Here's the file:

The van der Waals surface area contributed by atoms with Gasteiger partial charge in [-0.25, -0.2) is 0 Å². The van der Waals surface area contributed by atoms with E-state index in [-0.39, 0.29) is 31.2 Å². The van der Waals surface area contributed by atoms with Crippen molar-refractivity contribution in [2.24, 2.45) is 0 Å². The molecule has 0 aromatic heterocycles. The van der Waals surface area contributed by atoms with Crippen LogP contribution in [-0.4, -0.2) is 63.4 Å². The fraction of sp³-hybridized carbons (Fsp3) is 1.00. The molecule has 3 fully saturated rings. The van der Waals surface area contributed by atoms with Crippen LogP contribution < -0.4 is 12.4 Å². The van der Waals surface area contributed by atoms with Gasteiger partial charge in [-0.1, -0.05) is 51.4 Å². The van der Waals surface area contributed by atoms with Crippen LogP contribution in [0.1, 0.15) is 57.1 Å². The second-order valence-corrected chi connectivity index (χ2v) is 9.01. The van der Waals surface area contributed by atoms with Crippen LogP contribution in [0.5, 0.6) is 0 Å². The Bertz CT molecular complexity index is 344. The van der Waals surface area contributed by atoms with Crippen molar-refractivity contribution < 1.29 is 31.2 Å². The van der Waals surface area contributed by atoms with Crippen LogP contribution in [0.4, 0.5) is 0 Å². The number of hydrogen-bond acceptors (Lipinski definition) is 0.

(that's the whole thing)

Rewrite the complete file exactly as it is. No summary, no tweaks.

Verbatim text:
The van der Waals surface area contributed by atoms with Gasteiger partial charge in [-0.25, -0.2) is 0 Å². The van der Waals surface area contributed by atoms with E-state index in [-0.39, 0.29) is 31.2 Å². The van der Waals surface area contributed by atoms with Crippen molar-refractivity contribution in [2.24, 2.45) is 0 Å². The molecule has 0 aromatic heterocycles. The van der Waals surface area contributed by atoms with Crippen LogP contribution in [-0.4, -0.2) is 63.4 Å². The fraction of sp³-hybridized carbons (Fsp3) is 1.00. The molecule has 3 fully saturated rings. The van der Waals surface area contributed by atoms with Crippen LogP contribution < -0.4 is 12.4 Å². The van der Waals surface area contributed by atoms with Gasteiger partial charge in [-0.1, -0.05) is 51.4 Å². The van der Waals surface area contributed by atoms with Crippen LogP contribution in [0.1, 0.15) is 57.1 Å². The second-order valence-corrected chi connectivity index (χ2v) is 9.01. The van der Waals surface area contributed by atoms with Crippen LogP contribution in [0.5, 0.6) is 0 Å². The Bertz CT molecular complexity index is 344. The van der Waals surface area contributed by atoms with Crippen molar-refractivity contribution < 1.29 is 31.2 Å². The van der Waals surface area contributed by atoms with Crippen LogP contribution in [0.4, 0.5) is 0 Å². The number of hydrogen-bond acceptors (Lipinski definition) is 0.